My first pair of shoes

I was eager own fashionable 'pointed shoes', but I never had the money to buy them.

I never wore any footwear till I was in the higher secondary level. It just happened that I never asked any money for it from my stingy father. And he never gave me any pocket money, too. As a result, I became bit of a stooge and started going around with friends who had a lot of pocket money and were ready to spend it on ‘poor’ guys like me.

In 1960, after my schooling, I left for Delhi for my post graduation. My father wanted me to study political science from a prestigious college and to try my hand at the Civil Services exam. Though my plan was to land in St Stephens, unfortunately, I could not get admission th-ere. My last resort was, the now famous, Kirori Mal college in the DU campus.

I was put in the heart of north India and knew no Hindi, neither could I speak English fluently. So, I tried my best to polish my accent with the help of friends like Vasu, Lalit and a host of others who gave me loving company. Slowly, I overcame my shyness and began speaking tolerable English though with an affected accent. Lalit, who went on to become an IAS officer, also helped me speak a bit of Hindi. They never treated me as a “Madrassi” and loved me dearly.

Lalit always advised me to buy a pair of leather shoes instead of wearing the sandals I had got from Kerala. Though I was eager to be like my friends who wore fashionable ‘pointed shoes’, I never had the money to buy them. At last, I mustered all my courage and wrote to father that I needed a pair of shoes. He advised me to continue using my old sandals as they were airy and more comfortable.

But, as I stuck to my guns, father soon gave in and sent me a solid sum of Rs 50 to buy a pair of black shoes. He said the colour would go well with all my pants. I had five pairs of pants then, all brought from Kerala and tailored by our family tailor Pappachan, who was trying his hand at pant-making for the first time.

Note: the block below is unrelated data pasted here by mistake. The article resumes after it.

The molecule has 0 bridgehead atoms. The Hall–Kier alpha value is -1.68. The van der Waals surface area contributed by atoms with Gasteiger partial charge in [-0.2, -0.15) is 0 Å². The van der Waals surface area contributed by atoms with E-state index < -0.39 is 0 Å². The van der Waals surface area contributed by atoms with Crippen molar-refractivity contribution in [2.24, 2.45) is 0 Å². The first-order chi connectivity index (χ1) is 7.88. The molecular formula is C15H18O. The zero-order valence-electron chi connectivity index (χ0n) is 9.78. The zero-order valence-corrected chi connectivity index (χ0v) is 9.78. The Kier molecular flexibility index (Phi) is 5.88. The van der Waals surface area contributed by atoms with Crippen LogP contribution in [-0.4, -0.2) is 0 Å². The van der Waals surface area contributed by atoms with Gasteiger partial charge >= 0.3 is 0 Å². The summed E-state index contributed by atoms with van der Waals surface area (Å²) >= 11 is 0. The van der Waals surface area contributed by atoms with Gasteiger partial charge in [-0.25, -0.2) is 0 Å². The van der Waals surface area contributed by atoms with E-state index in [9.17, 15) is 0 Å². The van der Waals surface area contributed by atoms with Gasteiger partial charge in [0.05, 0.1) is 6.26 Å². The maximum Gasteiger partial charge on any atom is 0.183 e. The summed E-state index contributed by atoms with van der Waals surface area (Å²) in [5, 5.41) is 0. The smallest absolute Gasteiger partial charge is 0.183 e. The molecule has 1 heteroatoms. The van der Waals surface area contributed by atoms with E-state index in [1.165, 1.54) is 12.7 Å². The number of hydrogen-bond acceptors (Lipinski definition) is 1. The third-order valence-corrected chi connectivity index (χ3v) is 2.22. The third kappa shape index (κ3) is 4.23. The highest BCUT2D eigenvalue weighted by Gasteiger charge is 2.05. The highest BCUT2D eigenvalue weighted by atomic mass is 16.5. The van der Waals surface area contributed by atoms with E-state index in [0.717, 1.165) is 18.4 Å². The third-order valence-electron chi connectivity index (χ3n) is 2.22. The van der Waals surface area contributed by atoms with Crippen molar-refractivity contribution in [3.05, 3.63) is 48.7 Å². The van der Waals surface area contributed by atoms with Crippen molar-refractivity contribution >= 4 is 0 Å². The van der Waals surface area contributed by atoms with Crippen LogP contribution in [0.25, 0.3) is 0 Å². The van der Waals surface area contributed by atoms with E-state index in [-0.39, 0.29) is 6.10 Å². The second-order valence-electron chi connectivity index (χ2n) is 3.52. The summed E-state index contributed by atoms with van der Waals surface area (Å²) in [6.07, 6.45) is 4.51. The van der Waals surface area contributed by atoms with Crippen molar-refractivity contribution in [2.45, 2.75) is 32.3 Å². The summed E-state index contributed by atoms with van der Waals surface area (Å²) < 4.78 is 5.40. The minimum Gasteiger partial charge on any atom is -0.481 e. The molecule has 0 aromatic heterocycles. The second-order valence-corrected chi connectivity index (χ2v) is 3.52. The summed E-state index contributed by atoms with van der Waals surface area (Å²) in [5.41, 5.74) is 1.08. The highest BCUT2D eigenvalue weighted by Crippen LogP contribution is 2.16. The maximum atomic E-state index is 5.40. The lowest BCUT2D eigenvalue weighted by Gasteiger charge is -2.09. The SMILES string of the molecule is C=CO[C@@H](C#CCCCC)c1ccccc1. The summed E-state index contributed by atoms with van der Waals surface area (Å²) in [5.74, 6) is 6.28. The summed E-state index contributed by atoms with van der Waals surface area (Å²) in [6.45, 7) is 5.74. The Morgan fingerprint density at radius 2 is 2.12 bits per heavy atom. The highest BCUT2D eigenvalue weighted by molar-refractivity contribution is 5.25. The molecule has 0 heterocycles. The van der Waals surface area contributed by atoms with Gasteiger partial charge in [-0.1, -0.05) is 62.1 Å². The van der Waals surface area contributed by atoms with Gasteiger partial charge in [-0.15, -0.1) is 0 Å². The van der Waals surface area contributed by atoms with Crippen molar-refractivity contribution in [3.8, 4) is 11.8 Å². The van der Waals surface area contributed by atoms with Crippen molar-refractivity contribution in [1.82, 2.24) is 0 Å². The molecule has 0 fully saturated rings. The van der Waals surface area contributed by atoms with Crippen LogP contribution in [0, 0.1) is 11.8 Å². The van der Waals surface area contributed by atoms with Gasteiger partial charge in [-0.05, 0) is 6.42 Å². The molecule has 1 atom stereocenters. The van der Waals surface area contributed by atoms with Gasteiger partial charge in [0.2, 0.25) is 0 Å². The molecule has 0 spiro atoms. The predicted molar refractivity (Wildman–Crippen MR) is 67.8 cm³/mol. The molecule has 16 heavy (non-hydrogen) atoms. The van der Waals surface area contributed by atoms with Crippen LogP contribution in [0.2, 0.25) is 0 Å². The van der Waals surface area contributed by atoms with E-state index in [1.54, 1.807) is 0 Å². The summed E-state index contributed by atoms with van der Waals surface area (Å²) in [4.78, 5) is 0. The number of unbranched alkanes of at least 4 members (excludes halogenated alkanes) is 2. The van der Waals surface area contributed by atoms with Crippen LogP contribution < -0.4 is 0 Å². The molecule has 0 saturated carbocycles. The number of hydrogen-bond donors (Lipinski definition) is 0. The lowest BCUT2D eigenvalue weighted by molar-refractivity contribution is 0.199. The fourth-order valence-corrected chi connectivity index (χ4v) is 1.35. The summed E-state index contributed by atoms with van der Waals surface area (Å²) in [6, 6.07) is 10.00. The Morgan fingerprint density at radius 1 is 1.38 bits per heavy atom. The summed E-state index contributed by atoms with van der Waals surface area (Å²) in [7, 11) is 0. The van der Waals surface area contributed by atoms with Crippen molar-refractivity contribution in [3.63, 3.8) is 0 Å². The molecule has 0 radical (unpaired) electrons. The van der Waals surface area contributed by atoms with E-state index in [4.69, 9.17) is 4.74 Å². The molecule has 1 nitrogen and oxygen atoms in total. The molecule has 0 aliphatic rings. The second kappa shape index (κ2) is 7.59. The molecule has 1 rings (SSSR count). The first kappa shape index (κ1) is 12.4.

I went to the nearby shopping centre at Kashmiri Gate. Lalit came along to assist me in the selection of Bata shoes which were the cheapest and the most durable those days. He suggested that I buy the fashionable ones which cost upwards of Rs 100. But I kept looking till, at last, I found a pair of black Bata shoes which just cost Rs 19.90. To me, it was the most lovely pair of shoes I ever saw.

But, Lalit would not allow me to buy it and said the shoes were not up to DU style and standard. I did not have the money to go in for any other costly shoes. Also, my father had always advised me to live within my means. He had told me that while it was very easy to spend money, it was equally difficult to make it. His advice rang loud and clear in my mind.

I finally decided to purchase the Rs 19.90 black Bata pair despite Lalit’s heavy opposition. Interestingly, when I reached the college hostel, everyone admired it and, in fact, two of my friends rushed to the Bata shop to buy similar shoes. Slowly, it became the topic of discussion in our hostel and the boys who hailed from rich homes learned their first lessons in living within one’s means. This incident taught me the crucial lesson of simple living and high thinking.

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